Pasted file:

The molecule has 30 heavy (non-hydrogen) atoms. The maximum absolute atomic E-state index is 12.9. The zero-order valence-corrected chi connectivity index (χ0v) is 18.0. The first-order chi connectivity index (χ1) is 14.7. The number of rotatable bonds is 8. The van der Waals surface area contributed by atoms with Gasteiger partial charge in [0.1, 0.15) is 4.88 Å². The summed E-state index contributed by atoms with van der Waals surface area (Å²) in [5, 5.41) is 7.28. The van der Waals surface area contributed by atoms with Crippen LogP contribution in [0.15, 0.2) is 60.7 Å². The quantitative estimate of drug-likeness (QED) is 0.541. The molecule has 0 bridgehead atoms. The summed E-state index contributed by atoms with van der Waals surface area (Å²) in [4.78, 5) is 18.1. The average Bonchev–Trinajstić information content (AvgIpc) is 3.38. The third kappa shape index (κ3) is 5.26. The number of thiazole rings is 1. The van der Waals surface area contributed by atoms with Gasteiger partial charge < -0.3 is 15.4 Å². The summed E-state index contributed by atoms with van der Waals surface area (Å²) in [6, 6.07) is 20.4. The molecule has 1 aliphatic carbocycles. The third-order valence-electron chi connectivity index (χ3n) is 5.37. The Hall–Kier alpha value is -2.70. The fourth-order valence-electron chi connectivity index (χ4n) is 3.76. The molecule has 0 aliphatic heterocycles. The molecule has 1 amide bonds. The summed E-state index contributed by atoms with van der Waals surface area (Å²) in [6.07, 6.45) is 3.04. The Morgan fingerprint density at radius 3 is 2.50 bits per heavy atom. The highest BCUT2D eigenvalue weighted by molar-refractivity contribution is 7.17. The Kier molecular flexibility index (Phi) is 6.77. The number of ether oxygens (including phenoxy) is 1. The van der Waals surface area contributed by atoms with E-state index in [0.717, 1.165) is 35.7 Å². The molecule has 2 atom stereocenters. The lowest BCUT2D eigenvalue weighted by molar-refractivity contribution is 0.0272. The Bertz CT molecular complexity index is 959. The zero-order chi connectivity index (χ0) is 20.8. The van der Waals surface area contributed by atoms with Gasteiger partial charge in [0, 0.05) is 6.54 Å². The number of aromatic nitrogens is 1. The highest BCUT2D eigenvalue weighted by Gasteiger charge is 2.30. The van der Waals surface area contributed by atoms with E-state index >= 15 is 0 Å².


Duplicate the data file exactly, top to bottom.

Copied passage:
The molecule has 30 heavy (non-hydrogen) atoms. The maximum absolute atomic E-state index is 12.9. The zero-order valence-corrected chi connectivity index (χ0v) is 18.0. The first-order chi connectivity index (χ1) is 14.7. The number of rotatable bonds is 8. The van der Waals surface area contributed by atoms with Gasteiger partial charge in [0.1, 0.15) is 4.88 Å². The summed E-state index contributed by atoms with van der Waals surface area (Å²) in [5, 5.41) is 7.28. The van der Waals surface area contributed by atoms with Crippen LogP contribution in [0.15, 0.2) is 60.7 Å². The quantitative estimate of drug-likeness (QED) is 0.541. The molecule has 0 bridgehead atoms. The summed E-state index contributed by atoms with van der Waals surface area (Å²) in [4.78, 5) is 18.1. The average Bonchev–Trinajstić information content (AvgIpc) is 3.38. The third kappa shape index (κ3) is 5.26. The number of thiazole rings is 1. The van der Waals surface area contributed by atoms with Gasteiger partial charge < -0.3 is 15.4 Å². The summed E-state index contributed by atoms with van der Waals surface area (Å²) in [6, 6.07) is 20.4. The molecule has 1 aliphatic carbocycles. The third-order valence-electron chi connectivity index (χ3n) is 5.37. The Hall–Kier alpha value is -2.70. The fourth-order valence-electron chi connectivity index (χ4n) is 3.76. The molecule has 0 aliphatic heterocycles. The molecule has 1 amide bonds. The summed E-state index contributed by atoms with van der Waals surface area (Å²) in [6.07, 6.45) is 3.04. The Morgan fingerprint density at radius 3 is 2.50 bits per heavy atom. The highest BCUT2D eigenvalue weighted by molar-refractivity contribution is 7.17. The Kier molecular flexibility index (Phi) is 6.77. The number of ether oxygens (including phenoxy) is 1. The van der Waals surface area contributed by atoms with E-state index in [0.717, 1.165) is 35.7 Å². The molecule has 2 atom stereocenters. The lowest BCUT2D eigenvalue weighted by molar-refractivity contribution is 0.0272. The Bertz CT molecular complexity index is 959. The zero-order chi connectivity index (χ0) is 20.8. The van der Waals surface area contributed by atoms with Gasteiger partial charge in [0, 0.05) is 6.54 Å². The number of aromatic nitrogens is 1. The highest BCUT2D eigenvalue weighted by Gasteiger charge is 2.30. The van der Waals surface area contributed by atoms with E-state index >= 15 is 0 Å².